That evening I stood in front of my bathroom mirror knotting a tartan scarf I bought to wear in honor of Burns and wondering why I couldn’t cry. Before leaving John’s apartment I had readjusted the sheets on his bed, made it, packed my overnight bag, left him a note, and walked all the way to Goethe Street without noticing the cold, my face so numb that I couldn’t return a greeting from the doorman. Inside my apartment I sat on the sofa in my coat and shook from cold and betrayal. I wanted to cry but tears didn’t come.
I took off the scarf, tried it another way, and remembered things, reviewed them, things I hadn’t previously registered. A poem began turning in my mind and I jerked off the scarf and replaced it as it was the first time, then went to my desk for a sheet of old stationery with a picture of me and a sweet old lion, my arm over his shoulders. It was taken in Africa and John said it was one of those “Here I am with someone in someplace” pictures. From a shelf I lifted a book of Burns’ poetry left me by my father and copied the first stanza of a poem.
The Burns presentation was magical and resonated with past and present memories, and the tears wanted earlier came. I brushed at them and John reached for my hand. I let him take it just as I had accepted his kiss in greeting me that evening. It was someone else lending her lips, her hand. After the performance, my plan to plead an early flight, hand him the poem and silver cord and jump into a cab was exchanged for one far better. Stephen had a flu virus and hadn’t come and Raica and Gregory had to leave right after the performance so the three of us cabbed to Michigan and Randolph and ordered Glenlivet in Tavern at the Park. “Ahhh. What an evening!” John said, picking up his scotch and proposing a toast to Burns.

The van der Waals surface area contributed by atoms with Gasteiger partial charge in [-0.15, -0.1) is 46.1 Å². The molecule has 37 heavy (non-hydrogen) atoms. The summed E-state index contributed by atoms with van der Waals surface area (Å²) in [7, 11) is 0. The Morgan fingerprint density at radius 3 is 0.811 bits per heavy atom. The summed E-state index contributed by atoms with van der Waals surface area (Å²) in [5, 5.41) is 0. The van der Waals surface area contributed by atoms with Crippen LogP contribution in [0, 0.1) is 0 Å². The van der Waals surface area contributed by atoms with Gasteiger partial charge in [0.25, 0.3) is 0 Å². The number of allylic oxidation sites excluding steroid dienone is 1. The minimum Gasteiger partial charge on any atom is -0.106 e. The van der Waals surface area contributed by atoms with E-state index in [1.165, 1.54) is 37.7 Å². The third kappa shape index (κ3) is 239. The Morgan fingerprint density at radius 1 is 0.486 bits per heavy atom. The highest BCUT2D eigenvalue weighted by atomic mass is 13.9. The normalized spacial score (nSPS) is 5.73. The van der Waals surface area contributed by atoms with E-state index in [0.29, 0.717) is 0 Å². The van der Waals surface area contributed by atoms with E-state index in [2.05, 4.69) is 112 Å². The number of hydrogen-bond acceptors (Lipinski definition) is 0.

As they sipped their toast, I swallowed all of mine, set the glass down and pulled an elongated silver-wrapped box from my purse. “This belongs to you, Paula.” Their expressions, bemused by my drinking off the scotch, stiffened, and I reached for the poem. “And this … this is for you, John, but it also alludes to Paula.” They were stone quiet as I unfolded the lion stationery and read with the Scottish accent inherited from my father:
TO A LOUSE
Ha! Whaur ye gaun, ye crowlin ferlie?
Your impudence protects you sairly’
I canna say but ye strunt rarely,
Owre gauze and lace;
Tho’, faith! I fear ye dine but sparely
On sic a place.
I placed the poem on the table, pulled off the ruby ring to anchor it, and walked away.